Regarding the "Ten things you didn't know about AC" from the Globe and Mail:

  1. The second photo caption says it's TCA's first aircraft, CF-TCA, which would have been a Lockheed 10A Electra like CF-TCC in the first photo. The 2nd photo is of a larger Lockheed 14 Super Electra, not a 10A.
  2. The third photo caption refers to 22 Viscounts built for TCA. TCA took delivery of 51 Viscounts, not 22.

Regards, Ken

And Garnet Ross sends this –

Regarding NetLetter # 1325 and the top picture of an Air Canada DC 8 on landing approach. The caption says DC 8 YVR Conway Engines. The photo is of a DC 8-63 stretch series aircraft that had Pratt and Whitney engines, not Rolls Royce Conway Bypass engines. I believe the Pratt and Whitney engines were JT3D engines. The Rolls Royce Conway Bypass engines were installed on the smaller DC 8 series 41 and 43 models. The FIN numbers of these aircraft were 801 through 811. The aircraft shown would be DC 8 63’s with FIN numbers 867 through 879.

Close but no cigar. Garnet Ross AC078537 Air Canada Cargo Toronto 410

Wayne Albertson responds to the comments on his "Wayne's Wings" in NetLetter #1325 -

I love the responses we are getting concerning the DC 8 story. I guess that being wrong about a few details gets people's attention. I don't mind being corrected at all as my goal is to open up discussion and hopefully have people submit the special memories of a fleet or a specific aircraft. Obviously, the DC8 era was special and spans generations and I would like to thank everyone for sharing their comments and experiences.

Here are the replies we have received -

Jim Coupethwaite writes -
Regarding the DC8 question. Maybe this is the answer. The first acft were delivered without galleys. The TCA designed galleys were not ready to be installed by Douglas, so had to be done by TCA in Montreal & the acft certified/re-certified after the galleys were installed. Jim Coupethwaite, Montreal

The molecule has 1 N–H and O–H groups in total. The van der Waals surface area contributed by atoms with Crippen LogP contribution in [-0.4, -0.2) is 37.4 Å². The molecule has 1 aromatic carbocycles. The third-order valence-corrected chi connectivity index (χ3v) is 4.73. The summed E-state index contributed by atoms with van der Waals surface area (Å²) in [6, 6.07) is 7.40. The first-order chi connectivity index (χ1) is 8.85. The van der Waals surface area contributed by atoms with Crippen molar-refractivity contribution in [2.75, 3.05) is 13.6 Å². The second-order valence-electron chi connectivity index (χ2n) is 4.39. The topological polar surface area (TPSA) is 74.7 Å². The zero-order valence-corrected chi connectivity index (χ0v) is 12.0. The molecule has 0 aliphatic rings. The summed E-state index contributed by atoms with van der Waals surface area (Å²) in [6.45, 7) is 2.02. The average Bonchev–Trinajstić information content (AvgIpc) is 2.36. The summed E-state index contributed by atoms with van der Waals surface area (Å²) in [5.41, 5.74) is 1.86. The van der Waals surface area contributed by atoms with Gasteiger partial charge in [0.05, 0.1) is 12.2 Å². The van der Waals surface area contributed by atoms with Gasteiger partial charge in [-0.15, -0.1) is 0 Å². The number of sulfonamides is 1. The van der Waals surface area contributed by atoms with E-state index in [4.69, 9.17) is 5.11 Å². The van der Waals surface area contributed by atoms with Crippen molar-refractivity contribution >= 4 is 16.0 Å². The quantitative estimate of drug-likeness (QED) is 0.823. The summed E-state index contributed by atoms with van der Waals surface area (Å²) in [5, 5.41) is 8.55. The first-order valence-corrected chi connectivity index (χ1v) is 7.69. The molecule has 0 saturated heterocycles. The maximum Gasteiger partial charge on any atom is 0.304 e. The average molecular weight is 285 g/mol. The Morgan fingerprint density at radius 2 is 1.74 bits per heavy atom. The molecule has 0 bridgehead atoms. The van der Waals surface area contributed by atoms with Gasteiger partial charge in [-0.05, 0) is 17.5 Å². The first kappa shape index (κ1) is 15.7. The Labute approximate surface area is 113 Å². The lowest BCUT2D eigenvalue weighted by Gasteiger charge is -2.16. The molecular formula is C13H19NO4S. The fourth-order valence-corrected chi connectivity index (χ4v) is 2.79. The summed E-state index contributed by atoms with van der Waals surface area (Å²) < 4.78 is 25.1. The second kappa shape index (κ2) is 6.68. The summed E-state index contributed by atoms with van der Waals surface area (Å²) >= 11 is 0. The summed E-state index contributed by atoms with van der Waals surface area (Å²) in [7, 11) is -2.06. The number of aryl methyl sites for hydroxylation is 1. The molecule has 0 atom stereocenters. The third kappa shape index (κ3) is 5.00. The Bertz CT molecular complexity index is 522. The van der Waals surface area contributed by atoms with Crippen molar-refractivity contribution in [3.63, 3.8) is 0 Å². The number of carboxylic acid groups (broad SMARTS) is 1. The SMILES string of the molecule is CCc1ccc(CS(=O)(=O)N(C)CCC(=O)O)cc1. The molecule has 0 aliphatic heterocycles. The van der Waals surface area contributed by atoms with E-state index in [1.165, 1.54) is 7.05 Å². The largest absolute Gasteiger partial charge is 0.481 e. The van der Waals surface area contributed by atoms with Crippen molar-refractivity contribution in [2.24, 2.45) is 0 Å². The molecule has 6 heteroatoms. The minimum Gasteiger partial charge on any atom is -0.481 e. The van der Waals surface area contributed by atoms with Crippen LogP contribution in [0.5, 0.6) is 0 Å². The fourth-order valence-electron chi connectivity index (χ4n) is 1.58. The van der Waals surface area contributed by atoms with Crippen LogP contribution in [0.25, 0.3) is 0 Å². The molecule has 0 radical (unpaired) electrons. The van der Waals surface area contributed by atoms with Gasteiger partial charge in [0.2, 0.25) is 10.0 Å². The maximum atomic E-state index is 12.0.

From Ken Pickford who writes -
I spotted another error in Wayne Albertson's item on the DC-8. In paragraph 2, the reference to Fin #817 as the aircraft that carried the Queen home after a visit to Canada in October 1964 (and the first aircraft to wear the new AC name and livery) is incorrect. tmb fin817 new livery

She most definitely returned on a Rolls-Royce Conway-powered aircraft, Fin #809. The backup aircraft was Fin #802.

That history has been mentioned several times in The NetLetter, including #971 with a lengthy article by Bill Norberg who was directly involved in preparations for that Royal flight. See paragraph 4 in NetLetter # 971 here.

Regards, Ken

(However, a separate article in the "Between Ourselves" issued November 1964 indicates the fin number was 807.- eds)

Dennis Giguere tells us-

Re fin 804 delivery before 801/802/803. I believe they were part of the certification program used in flight testing.

Dennis Giguere, AC Captain Retired

Vic Rivers gives us some insight to the CPA DC-8 -

Further to Wayne Albertson's discussion about the DC-8, fin 602 belonging to CPAL officially flew supersonic in the early '60's with Douglas test pilots at the controls. It occurred during test of the 4% leading edge modification to improve fuel consumption. There was a plaque mounted in the forward galley area noting the event.

We had a thick file about the event with photos and data in Flight Technical Services in the 1970's but where that went is anyone's guess. Not surprisingly, the plaque disappeared, probably to someone's rec room.

Attempts were made to save this aircraft from the scrap yard by some employees but CP Limited who actually was the aircraft's owner, wouldn't give it to the Museum of Flight, and they wouldn't/couldn't pay the price for it so it went to the chopping block. I spotted the aircraft at Miami Airport a short time later.